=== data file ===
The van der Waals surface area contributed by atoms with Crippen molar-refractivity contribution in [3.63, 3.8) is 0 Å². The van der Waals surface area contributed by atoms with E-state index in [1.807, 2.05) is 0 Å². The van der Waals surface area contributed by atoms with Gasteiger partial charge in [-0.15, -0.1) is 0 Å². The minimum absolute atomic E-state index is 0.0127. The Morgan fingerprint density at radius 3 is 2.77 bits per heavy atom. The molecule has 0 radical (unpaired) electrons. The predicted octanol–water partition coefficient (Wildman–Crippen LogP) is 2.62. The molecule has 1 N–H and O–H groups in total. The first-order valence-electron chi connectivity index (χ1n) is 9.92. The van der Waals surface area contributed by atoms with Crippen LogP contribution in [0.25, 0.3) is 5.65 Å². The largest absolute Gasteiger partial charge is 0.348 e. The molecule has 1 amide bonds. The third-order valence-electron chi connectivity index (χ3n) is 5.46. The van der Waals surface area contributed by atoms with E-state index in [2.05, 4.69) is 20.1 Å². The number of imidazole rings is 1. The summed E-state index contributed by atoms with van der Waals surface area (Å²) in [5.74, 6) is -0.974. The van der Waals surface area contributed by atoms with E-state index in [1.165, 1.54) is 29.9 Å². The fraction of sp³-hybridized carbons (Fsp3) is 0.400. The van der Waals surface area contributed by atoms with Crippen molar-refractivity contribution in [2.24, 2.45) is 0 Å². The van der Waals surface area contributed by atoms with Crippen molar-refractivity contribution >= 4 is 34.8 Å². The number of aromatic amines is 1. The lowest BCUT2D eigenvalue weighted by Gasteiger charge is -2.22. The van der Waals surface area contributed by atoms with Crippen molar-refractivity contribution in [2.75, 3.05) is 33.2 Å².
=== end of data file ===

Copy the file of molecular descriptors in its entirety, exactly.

The van der Waals surface area contributed by atoms with Crippen molar-refractivity contribution in [3.63, 3.8) is 0 Å². The van der Waals surface area contributed by atoms with E-state index in [1.807, 2.05) is 0 Å². The van der Waals surface area contributed by atoms with Gasteiger partial charge in [-0.15, -0.1) is 0 Å². The minimum absolute atomic E-state index is 0.0127. The Morgan fingerprint density at radius 3 is 2.77 bits per heavy atom. The molecule has 0 radical (unpaired) electrons. The predicted octanol–water partition coefficient (Wildman–Crippen LogP) is 2.62. The molecule has 1 N–H and O–H groups in total. The first-order valence-electron chi connectivity index (χ1n) is 9.92. The van der Waals surface area contributed by atoms with Crippen LogP contribution in [0.25, 0.3) is 5.65 Å². The largest absolute Gasteiger partial charge is 0.348 e. The molecule has 1 amide bonds. The third-order valence-electron chi connectivity index (χ3n) is 5.46. The van der Waals surface area contributed by atoms with E-state index in [2.05, 4.69) is 20.1 Å². The number of imidazole rings is 1. The summed E-state index contributed by atoms with van der Waals surface area (Å²) in [5.74, 6) is -0.974. The van der Waals surface area contributed by atoms with E-state index in [1.165, 1.54) is 29.9 Å². The fraction of sp³-hybridized carbons (Fsp3) is 0.400. The van der Waals surface area contributed by atoms with Crippen molar-refractivity contribution in [2.24, 2.45) is 0 Å². The van der Waals surface area contributed by atoms with Crippen molar-refractivity contribution >= 4 is 34.8 Å². The number of aromatic amines is 1. The lowest BCUT2D eigenvalue weighted by Gasteiger charge is -2.22. The van der Waals surface area contributed by atoms with Crippen molar-refractivity contribution in [2.75, 3.05) is 33.2 Å².